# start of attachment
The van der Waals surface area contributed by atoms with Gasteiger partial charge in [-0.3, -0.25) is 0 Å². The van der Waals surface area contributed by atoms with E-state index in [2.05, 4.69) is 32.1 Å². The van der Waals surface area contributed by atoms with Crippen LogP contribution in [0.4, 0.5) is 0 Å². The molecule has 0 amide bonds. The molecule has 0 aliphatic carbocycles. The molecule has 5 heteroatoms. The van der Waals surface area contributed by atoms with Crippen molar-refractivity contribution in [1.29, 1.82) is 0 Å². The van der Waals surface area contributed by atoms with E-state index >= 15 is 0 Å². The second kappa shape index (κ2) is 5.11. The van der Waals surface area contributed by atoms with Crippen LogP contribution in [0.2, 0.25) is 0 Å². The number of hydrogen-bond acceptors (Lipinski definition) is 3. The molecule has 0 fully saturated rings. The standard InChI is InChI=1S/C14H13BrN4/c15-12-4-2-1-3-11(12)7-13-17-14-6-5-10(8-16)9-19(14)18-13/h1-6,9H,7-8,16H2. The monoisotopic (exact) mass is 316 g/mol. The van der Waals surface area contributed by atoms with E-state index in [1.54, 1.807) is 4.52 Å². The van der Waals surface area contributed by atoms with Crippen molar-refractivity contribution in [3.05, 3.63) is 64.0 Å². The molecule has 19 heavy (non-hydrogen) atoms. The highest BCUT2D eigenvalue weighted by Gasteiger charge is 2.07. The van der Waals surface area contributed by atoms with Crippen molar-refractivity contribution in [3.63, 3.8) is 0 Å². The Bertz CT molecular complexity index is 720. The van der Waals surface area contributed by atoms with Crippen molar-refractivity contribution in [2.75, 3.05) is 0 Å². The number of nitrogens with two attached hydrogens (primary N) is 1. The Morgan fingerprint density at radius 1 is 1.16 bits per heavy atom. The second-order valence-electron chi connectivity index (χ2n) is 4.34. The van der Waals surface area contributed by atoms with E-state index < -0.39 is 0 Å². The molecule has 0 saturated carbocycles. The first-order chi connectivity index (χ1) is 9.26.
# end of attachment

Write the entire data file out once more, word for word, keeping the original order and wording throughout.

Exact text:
The van der Waals surface area contributed by atoms with Gasteiger partial charge in [-0.3, -0.25) is 0 Å². The van der Waals surface area contributed by atoms with E-state index in [2.05, 4.69) is 32.1 Å². The van der Waals surface area contributed by atoms with Crippen LogP contribution in [0.4, 0.5) is 0 Å². The molecule has 0 amide bonds. The molecule has 0 aliphatic carbocycles. The molecule has 5 heteroatoms. The van der Waals surface area contributed by atoms with Crippen molar-refractivity contribution in [1.29, 1.82) is 0 Å². The van der Waals surface area contributed by atoms with E-state index >= 15 is 0 Å². The second kappa shape index (κ2) is 5.11. The van der Waals surface area contributed by atoms with Crippen LogP contribution in [0.2, 0.25) is 0 Å². The number of hydrogen-bond acceptors (Lipinski definition) is 3. The molecule has 0 fully saturated rings. The standard InChI is InChI=1S/C14H13BrN4/c15-12-4-2-1-3-11(12)7-13-17-14-6-5-10(8-16)9-19(14)18-13/h1-6,9H,7-8,16H2. The monoisotopic (exact) mass is 316 g/mol. The van der Waals surface area contributed by atoms with E-state index in [1.54, 1.807) is 4.52 Å². The van der Waals surface area contributed by atoms with Crippen molar-refractivity contribution in [3.05, 3.63) is 64.0 Å². The molecule has 19 heavy (non-hydrogen) atoms. The highest BCUT2D eigenvalue weighted by Gasteiger charge is 2.07. The van der Waals surface area contributed by atoms with Crippen molar-refractivity contribution in [3.63, 3.8) is 0 Å². The Bertz CT molecular complexity index is 720. The van der Waals surface area contributed by atoms with Crippen molar-refractivity contribution in [2.75, 3.05) is 0 Å². The number of nitrogens with two attached hydrogens (primary N) is 1. The Morgan fingerprint density at radius 1 is 1.16 bits per heavy atom. The second-order valence-electron chi connectivity index (χ2n) is 4.34. The van der Waals surface area contributed by atoms with E-state index < -0.39 is 0 Å². The molecule has 0 saturated carbocycles. The first-order chi connectivity index (χ1) is 9.26.